Becoming More Zen

imageOne of the things I am short on a lot of the time, with myself anyway, and which I’m sure I’ve mentioned before, is patience, but two things I am doing at the moment are teaching me this, not through lessons but by involving me in something I really want to be doing to the extent that the journey becomes so much more important than the process.

The first of these is the training work I am doing with the Order of the Bards, Ovates and Druids. I began this around eighteen months or so ago as a Bard and for the last few weeks have been working as an Ovate. I can honestly say that this is the first thing I have done where the process is more important than the end result. In the past when I have trained I have always had the end result in mind, the certificate that will let me do something, or the next course ahead of me but this time there is none of it. The journey itself is enough.

The second thing I am doing is a certificate in coloured pencils with the London Art College. Now one thing I should probably explain is that I usually work in watercolour. It’s quick, immediate and hard but not impossible to make changes. Even painting as I do in layers of watercolour compared to most art forms it is quick. Coloured pencils are also layered but in a completely different way. Work is done by making small lines on the paper, building up layers of colour in a tiny area and then moving on to the next. The course material says 4-5 hrs for each exercise. Nothing I have done so far has been that quick. The piece I am working on at present will take me over 50 hrs but I actually don’t care. With each tiny piece I am immersed in the process, it becomes zen like and meditative and in this I find I have immense patience.

This has all got me reflecting on how much in the past I have chosen or needed to be focused on a goal. When I was still in a mainstream job within an organisation someone else set the overall goals but I was still working away setting smaller goals that would lead to the overall one. Even since working as a therapist I would still have been setting myself goals, Reiki 1 went my goal became Reiki 2 and then Masters, by training in massage it let me achieve anatomy and physiology and so it went on.

Perhaps it is part of getting older but I no longer set myself goals or targets, work ebbs and flows and I roll with it. Each quiet period with work gives me time to do something else like paint or draw, go out for lunch, meet up with friends, study or enjoy the garden. For courses I never try and plan but rather wait for students to appear and they do πŸ™‚ I have learnt over time that the less I do, the less I interfere, the more it all works out. I have always believed that if the energy is right then things will happen and if it’s not I cannot make it so which means I don’t do marketing or goal setting, nor do I have a business plan or even a view of how and where I’d like it all to go.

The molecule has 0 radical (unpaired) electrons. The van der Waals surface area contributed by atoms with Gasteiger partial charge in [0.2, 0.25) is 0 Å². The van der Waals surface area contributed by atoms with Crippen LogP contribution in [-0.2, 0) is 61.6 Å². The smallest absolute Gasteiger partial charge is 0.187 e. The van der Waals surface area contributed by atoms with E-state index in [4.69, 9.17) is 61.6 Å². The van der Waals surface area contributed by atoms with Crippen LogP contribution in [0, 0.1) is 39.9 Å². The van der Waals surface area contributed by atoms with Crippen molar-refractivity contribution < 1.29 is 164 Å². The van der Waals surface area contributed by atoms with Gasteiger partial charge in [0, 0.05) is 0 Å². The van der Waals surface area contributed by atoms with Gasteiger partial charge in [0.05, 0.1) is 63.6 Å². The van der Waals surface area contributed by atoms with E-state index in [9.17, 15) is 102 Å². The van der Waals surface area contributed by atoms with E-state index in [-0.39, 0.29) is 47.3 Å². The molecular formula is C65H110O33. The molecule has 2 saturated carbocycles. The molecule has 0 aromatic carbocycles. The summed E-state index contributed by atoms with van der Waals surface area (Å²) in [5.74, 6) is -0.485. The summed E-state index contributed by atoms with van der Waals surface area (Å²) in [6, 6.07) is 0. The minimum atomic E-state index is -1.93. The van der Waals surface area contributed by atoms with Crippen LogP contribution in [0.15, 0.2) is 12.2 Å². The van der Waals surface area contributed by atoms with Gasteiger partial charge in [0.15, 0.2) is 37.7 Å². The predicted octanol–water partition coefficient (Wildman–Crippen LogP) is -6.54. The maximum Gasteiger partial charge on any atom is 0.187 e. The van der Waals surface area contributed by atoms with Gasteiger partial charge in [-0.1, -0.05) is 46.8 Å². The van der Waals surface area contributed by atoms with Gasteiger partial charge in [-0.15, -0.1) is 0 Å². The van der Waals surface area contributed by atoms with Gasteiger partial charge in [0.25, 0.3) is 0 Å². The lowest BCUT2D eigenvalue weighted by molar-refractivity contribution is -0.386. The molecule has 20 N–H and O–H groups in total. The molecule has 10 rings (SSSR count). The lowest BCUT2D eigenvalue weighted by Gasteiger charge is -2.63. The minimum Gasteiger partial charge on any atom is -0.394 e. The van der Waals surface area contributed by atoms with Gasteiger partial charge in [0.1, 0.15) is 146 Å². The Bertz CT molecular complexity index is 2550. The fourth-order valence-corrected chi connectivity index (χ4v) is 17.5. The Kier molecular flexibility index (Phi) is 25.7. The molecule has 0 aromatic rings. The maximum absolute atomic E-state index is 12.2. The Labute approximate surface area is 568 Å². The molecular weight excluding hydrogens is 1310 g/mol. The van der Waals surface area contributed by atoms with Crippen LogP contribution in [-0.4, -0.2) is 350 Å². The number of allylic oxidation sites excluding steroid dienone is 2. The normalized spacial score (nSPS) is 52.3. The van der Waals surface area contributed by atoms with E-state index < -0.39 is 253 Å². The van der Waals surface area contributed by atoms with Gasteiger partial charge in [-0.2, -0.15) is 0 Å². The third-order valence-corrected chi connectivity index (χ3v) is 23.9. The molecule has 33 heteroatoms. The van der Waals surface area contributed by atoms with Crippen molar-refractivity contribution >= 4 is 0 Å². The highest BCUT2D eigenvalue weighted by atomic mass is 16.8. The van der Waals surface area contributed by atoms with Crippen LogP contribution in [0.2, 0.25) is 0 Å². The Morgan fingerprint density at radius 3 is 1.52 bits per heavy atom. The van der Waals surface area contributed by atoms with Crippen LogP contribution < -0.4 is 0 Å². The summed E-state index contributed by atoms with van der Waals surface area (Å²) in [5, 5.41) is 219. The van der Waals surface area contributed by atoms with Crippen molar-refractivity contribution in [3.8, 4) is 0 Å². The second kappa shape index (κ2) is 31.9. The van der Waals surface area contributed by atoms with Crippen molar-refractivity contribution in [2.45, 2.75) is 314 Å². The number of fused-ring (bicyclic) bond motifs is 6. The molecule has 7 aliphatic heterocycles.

So really I am working on being more ‘zen’, not pushing to make things happen, not hurrying through any aspect of my life. I am allowing myself to have patience with myself and to live in the moment only focused on what I am doing at that time, no longer planning or looking ahead but enjoying what is happening now and I am enjoying it πŸ™‚

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12 thoughts on “Becoming More Zen

  1. Pingback: Becoming More Zen - Pagan Business NetworkPagan Business Network

  2. I’m getting better at just trying to be present in everything I do, not just on the meditation mat. It’s such a relief to know that spirituality can be extended so much into everyday material life. Even the most mundane things.

    • I don’t meditate which is probably why it’s so much part of my everyday life. I treat myself with Reiki, I journey shamanically and often sit in light trance but none of this is mediation really.

      • I’m glad I made the effort to experiment with several different kinds of meditation because I now have a little something for every occasion even in the midst of a busy day at work. Morning meditation is more masculine and yang, embedding myself and connecting in full presence with my surroundings. The evening one is more numinous and inner spaced I sometimes slip into deep trance during the evening ones and inevitably get visited by the local and sometimes not so local little people. But there are times when I just have to hang the do not disturb sign on my aura to get my space to reconnect and recharge with source after a a hard day.

      • I wouldn’t say opposite necessarily. Depends on the kind of meditation, there are ones that can help clear and prepare the mind for the Shamanic journey and get you focused on your goal.

      • I don’t need to do anything to step into a journey so maybe this is one of the reasons why meditation doesn’t suit me. I do believe it’s important not to feel that you have to meditate anymore than you have to do anything. It’s all about knowing what works for you and also knowing that just because something does work for you it doesn’t mean it will for others. Something I always teach my students!

      • I knew that so don’t worry πŸ™‚ it’s good to share thoughts here so do carry on please Leeby. I have a draft of a blog on why I dont meditate and will probably put it up next week sometime. It’s not aimed at you at all but I have come across those who make it seem if you don’t meditate then you are less than they are etc etc and I know that is not what you were saying in any way πŸ™‚ x

      • Cool. I’m curious to know more about your practices. Looking forward to reading it. If it gets swallowed up by the blog roll and I miss it please feel free to drop me a link. Best wishes!

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